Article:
• Holistic therapies for comprehensive healing.
  • Relapse prevention and basic life skills training to help you hit the ground running as you move back into regular life.
  • Sober recreational activities to create healthy coping mechanisms and find ways to engage with others that don't involve drugs.
  • Court liaison services to assist with any drug-related legal issues you might be dealing with.

Our team is comprised of board-certified medical doctors, nurses, therapists and other professionals who are dedicated to providing you with compassionate care.

Let Us Help You Take Care of Yourself

Continuing to abuse prescription drugs can cause a number of long- and short-term health issues. Depending on the medication or medications you are abusing, you could develop mental illnesses, chronic liver problems and significantly increase your risk of stroke and heart attack. Other physical, emotional and mental symptoms that can occur because of prescription drug abuse include:

  • Hallucinations
  • Trouble concentrating 
  • Loss of memory or "fuzzy" memory
  • Loss of consciousness on a regular basis
  • Changes in blood pressure
  • Changes in heart rate
  • Altered senses, especially taste, touch and sight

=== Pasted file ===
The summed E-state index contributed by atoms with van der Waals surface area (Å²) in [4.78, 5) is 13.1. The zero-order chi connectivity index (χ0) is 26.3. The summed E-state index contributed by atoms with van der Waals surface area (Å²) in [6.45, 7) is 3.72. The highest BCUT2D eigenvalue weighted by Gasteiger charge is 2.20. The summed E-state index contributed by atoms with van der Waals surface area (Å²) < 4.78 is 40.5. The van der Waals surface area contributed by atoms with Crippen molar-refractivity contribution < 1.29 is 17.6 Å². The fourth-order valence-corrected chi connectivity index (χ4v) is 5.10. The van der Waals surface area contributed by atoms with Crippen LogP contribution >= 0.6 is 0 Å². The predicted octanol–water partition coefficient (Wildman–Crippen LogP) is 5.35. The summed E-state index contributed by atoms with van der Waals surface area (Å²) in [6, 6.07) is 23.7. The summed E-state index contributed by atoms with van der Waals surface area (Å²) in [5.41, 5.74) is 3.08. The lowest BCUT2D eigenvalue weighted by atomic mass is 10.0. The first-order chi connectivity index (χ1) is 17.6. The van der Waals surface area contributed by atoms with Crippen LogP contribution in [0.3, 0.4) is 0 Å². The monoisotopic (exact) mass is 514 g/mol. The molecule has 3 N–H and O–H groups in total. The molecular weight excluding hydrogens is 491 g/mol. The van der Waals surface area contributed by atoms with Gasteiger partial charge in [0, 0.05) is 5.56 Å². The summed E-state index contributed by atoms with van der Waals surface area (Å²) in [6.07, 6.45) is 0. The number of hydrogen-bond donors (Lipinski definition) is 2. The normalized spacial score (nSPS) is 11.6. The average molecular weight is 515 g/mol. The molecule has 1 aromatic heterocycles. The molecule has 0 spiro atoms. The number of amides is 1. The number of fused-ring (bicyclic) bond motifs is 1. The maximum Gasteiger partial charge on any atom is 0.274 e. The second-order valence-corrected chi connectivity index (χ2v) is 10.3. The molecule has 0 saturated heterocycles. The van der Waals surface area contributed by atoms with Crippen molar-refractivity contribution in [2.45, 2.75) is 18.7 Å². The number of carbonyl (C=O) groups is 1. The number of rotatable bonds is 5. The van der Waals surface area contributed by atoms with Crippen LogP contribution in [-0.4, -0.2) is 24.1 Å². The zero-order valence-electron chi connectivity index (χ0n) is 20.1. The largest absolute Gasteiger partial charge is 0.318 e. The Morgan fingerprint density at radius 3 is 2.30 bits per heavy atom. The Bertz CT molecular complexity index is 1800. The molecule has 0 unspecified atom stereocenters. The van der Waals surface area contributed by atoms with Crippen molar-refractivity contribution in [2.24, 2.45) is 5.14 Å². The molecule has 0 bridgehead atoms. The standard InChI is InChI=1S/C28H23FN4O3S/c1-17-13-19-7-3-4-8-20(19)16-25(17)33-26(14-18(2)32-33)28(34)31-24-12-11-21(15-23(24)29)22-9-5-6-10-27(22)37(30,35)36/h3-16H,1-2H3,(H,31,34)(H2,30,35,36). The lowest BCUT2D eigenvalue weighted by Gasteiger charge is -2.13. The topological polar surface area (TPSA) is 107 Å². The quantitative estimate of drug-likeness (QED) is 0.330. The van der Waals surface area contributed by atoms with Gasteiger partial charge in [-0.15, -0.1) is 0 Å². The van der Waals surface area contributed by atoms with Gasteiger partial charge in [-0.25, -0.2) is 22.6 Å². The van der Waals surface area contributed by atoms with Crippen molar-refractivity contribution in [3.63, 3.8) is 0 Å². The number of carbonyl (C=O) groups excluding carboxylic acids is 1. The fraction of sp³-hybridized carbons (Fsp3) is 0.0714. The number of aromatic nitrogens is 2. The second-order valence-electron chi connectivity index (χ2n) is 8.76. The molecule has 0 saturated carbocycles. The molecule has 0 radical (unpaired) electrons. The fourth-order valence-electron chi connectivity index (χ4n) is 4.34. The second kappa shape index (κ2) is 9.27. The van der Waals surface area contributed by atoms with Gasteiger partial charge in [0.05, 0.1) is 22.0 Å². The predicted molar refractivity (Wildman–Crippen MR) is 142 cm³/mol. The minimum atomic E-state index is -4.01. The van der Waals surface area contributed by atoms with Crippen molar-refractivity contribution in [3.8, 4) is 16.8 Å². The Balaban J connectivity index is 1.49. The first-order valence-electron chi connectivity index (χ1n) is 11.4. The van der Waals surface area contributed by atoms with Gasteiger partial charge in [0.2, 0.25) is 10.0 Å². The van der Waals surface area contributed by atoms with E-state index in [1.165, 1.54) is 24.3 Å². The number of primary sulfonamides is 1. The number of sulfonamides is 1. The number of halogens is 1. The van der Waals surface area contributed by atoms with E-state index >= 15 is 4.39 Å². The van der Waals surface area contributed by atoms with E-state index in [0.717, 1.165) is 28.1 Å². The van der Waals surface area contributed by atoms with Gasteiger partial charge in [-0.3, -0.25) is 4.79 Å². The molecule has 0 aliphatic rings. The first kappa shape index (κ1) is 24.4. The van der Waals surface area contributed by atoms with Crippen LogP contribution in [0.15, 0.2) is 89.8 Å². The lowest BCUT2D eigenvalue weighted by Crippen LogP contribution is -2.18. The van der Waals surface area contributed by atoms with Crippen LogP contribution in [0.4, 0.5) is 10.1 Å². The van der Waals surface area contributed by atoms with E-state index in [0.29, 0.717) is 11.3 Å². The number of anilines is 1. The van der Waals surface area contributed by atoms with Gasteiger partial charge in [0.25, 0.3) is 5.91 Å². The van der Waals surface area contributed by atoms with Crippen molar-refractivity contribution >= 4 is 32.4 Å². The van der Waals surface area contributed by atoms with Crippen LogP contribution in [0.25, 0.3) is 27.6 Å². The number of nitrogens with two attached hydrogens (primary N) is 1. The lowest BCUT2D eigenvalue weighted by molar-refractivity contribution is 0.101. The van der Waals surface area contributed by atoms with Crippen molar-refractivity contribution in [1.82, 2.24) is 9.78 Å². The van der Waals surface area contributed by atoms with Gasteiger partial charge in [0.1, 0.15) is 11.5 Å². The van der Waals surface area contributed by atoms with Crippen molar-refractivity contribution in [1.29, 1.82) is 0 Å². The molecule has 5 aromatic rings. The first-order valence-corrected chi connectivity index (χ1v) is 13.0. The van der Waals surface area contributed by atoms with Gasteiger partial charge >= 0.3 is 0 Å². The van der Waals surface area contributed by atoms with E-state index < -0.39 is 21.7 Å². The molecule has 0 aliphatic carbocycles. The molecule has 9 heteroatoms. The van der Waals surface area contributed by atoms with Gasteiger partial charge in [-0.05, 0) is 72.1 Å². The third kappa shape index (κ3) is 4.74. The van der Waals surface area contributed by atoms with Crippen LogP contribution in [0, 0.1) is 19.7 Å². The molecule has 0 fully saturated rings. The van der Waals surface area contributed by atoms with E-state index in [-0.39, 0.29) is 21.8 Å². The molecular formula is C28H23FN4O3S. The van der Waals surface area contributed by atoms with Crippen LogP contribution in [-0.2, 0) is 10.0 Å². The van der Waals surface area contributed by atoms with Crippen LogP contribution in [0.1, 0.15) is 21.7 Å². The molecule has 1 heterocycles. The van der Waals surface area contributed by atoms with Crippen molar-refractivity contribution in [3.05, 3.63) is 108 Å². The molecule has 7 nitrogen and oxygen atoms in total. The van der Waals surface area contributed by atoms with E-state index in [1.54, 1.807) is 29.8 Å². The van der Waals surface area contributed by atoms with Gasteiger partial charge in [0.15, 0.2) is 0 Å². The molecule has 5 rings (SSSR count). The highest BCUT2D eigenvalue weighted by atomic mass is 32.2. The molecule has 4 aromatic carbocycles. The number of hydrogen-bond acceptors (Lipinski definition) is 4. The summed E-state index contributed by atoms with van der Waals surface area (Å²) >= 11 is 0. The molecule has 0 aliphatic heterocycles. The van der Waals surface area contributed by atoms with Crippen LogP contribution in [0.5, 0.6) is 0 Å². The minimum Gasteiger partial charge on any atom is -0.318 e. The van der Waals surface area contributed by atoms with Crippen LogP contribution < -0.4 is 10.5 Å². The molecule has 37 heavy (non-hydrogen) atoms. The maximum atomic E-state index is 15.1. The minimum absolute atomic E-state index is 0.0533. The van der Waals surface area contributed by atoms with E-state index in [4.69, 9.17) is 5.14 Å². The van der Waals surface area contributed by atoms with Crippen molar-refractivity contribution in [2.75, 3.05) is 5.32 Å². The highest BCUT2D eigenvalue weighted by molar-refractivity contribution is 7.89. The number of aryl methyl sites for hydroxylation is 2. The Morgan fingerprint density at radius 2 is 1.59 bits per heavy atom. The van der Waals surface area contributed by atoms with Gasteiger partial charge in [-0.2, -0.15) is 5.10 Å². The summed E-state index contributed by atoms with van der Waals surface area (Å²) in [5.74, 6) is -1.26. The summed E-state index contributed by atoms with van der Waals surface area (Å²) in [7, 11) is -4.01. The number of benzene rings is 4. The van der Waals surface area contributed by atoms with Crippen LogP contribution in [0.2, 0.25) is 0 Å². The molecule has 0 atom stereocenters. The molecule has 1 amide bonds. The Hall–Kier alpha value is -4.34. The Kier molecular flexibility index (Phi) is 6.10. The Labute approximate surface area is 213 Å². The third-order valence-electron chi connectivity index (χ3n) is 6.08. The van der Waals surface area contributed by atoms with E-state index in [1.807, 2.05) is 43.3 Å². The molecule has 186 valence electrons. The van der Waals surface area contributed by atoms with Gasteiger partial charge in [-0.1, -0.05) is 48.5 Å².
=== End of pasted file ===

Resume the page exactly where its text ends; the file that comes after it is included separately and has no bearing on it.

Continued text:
• Muscle pain or cramping
  • Trembling or shaking that is uncontrollable
  • Chills and sweating
  • Paranoia
  • Nasal congestion
  • Irritability or anxiety
  • Extreme changes in mood
  • Fatigue
  • Trouble sleeping or trouble waking up
  • Increased depression
  • Lack of coordination

Even some of these symptoms can drastically interfere with your ability to live a healthy, engaging life. You might find yourself unable to engage appropriately with friends and family. Poor attendance or performance at work could mean you find yourself on probation or even without a job, and lack of concentration or care could mean you make serious mistakes with your finances or other personal obligations. When you are abusing drugs, mistakes or problems that arise in other areas of your life could lead you to use more drugs, creating a terrible cycle that only seems to get worse.

Your life doesn't have to be this way forever. You can avoid these and other harmful side effects by seeking help today to stop using or abusing drugs. It's never too late to ask for help. Our highly trained, highly skilled addiction professionals understand the complexities of prescription drug abuse. We are ready to help you take care of yourself so you can build a foundation for a happy and healthy life in the future.

Don't hesitate to reach out to us. We can be contacted at (877) 392-3342 or through online chat 24 hours a day, 7 days a week, 365 days a year. Every conversation is confidential, and we can provide valuable information for you about treatment options.

The Treatment Center has been awarded
the Joint Commission Gold Seal of Approval.